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Brida
by Paulo Coelho | Literature & Fiction
Registered by keithpp of Farnborough, Hampshire United Kingdom on Tuesday, March 25, 2008
Average 10 star rating by BookCrossing Members 

status (set by keithpp): to be read


1 journaler for this copy...

Journal Entry 1 by keithpp from Farnborough, Hampshire United Kingdom on Tuesday, March 25, 2008

10 out of 10

'We used to sit until late at night in a café in Lourdes. I was a pilgrim on the sacred Road of Rome and still had many more days to travel in search of my Gift. She was Brida O'Fern and was in charge of a certain stretch of that Road.' -- Paulo Coelho

'It is necessary to run risks, follow certain paths and abandon others. No one can make a choice without feeling fear.' -- Paulo Coelho

'But how will I know who my Soulmate is? By taking risks. By risking failure, disappointment, disillusion, but never ceasing in your search for Love. As long as you keep looking, you will triumph in the end.' -- Paulo Coelho

Brida by Paulo Coelho, like By the River I Sat Down and Wept and The Witch of Portobello, explores the feminine side of religion.

There are two types of people, those that build and those that plant.

Builders may take many years to plan and design what they are going to build. They start building a wall, but there is the ever present danger they may have walled themselves in, built their own prison, like those who live in gated communities who think they are keeping the world out but in reality are locking themselves in.

Gardeners plant seeds, tend their seeds. Each seed is unique, hidden within its germ plasm is the history of the university stretching back generations. The seed has evolved, buffeted this way and that by life's mysterious and existential forces. When we plant our seed and watch it grow, we do not know what will happen, will there be enough sun, enough rain, will it be too hot or cold, will it get eaten by pests or succumb to disease or get strangled by weeds.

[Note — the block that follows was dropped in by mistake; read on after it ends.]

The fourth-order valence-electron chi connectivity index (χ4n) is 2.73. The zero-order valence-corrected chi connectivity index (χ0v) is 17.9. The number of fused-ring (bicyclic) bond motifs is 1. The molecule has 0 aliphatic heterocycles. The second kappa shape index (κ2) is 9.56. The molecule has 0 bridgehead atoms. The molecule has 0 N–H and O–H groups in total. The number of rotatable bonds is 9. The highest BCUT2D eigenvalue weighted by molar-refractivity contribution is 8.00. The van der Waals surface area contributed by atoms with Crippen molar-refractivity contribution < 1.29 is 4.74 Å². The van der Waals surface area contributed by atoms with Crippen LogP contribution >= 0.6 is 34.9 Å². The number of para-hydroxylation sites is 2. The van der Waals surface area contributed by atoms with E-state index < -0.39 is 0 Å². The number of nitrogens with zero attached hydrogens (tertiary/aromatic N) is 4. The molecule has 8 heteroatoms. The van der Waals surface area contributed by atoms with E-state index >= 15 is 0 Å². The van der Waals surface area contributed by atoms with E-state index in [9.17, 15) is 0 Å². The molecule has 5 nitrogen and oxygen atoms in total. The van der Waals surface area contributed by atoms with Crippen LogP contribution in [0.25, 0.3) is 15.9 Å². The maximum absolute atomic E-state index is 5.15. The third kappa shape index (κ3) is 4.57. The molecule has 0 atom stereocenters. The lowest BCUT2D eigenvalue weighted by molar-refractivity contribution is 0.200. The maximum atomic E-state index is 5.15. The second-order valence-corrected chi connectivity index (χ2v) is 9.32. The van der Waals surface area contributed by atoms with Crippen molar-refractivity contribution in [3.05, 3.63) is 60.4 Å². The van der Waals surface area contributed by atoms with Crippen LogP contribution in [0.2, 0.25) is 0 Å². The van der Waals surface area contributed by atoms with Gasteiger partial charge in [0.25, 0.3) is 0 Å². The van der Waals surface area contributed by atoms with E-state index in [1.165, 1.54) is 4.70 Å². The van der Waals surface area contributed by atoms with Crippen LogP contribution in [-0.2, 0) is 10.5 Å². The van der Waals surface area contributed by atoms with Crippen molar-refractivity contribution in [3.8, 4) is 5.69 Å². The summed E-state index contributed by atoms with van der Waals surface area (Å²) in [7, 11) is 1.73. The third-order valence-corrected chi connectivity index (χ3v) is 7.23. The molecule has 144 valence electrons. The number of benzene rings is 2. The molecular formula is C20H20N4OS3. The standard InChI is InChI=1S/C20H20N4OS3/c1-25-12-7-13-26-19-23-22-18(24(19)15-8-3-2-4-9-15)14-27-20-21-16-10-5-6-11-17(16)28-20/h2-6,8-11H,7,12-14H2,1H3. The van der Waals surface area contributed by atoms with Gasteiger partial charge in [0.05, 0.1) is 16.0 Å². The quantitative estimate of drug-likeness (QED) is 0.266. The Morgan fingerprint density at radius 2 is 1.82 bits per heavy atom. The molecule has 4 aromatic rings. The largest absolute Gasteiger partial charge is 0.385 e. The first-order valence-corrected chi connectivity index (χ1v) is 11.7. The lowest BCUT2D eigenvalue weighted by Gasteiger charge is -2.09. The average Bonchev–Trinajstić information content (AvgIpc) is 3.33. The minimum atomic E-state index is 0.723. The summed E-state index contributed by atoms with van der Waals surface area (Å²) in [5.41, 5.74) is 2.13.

Our garden, like our seeds, grows and changes, with the seasons, with the years. No one is exactly like another.

Once we have built our building, what then, when our task is done. With our garden, our task is never done, we continue to grow and change and evolve with our garden.

There were four paths a medieval pilgrim could travel.

One, the Road to Santiago or The Way of Saint James, Paulo Coelho describes in The Pilgrimage.

Another was the Road to Rome, which Paulo Coelho alludes to in Brida .

Brida was inspired by an Irish lady Brida O'Fern who Paulo met at Lourdes. Brida O'Fern had travelled the Road to Rome, she had travelled it in Ireland. When Paulo Coelho met her, she was a guardian of part of the Road to Rome. Brida is her story.

When Brida seeks out her Magus in a forest in Ireland, she has already learnt something of astrology, tarot and numerology. She is 21, nice looking, the Magus at least twice her age, but he knows he has found a Soulmate and accepts her and agrees to become her teacher. He tells her that what she has learnt are mere languages, there are many languages that speak magic to the heart.

Brida asks him what he means by magic. He tells her magic is a bridge to cross into the other worlds.

Or in other words, magic is a means to cross the transition zone.

In response to her question how do we cross that bridge, he goes on to tell her that we all have our own way, everyone has their own way.

If we are lucky in life, we meet our Soulmate. We know when we meet our Soulmate, we lose control, we achieve a happiness we could not dream of, but we also risk everything and have to be prepared to risk everything.

If we do not meet our Soulmate or pass our Soulmate by or fail to recognise our Soulmate, we will be condemned to the worst kind of torture humankind invented for itself: loneliness.

A very magical book, beautifully written.

Also read:

The Alchemist by Paulo Coelho [see BCID 5838926]

The Pilgrimage by Paulo Coelho [see BCID 5849563]

The Valkyries by Paulo Coelho [see BCID 5849550]

By the River I Sat Down and Wept by Paulo Coelho [see BCID 5584996]

The Witch of Portobello by Paulo Coelho [see BCID 5528715]

Paulo Coelho by Juan Arias [see BCID 5777683]

Labyrinth by Kate Mosse [see BCID 5830417]

How to Know God by Deepak Chopra [see BCID 5802814]

The Tao of Physics by Fritjof Capra [see BCID 6006060]

The Journey to the East by Hermann Hesse [see BCID 6011793]

Teachings of Don Juan by Carlos Castaneda [see BCID 6011796]

 




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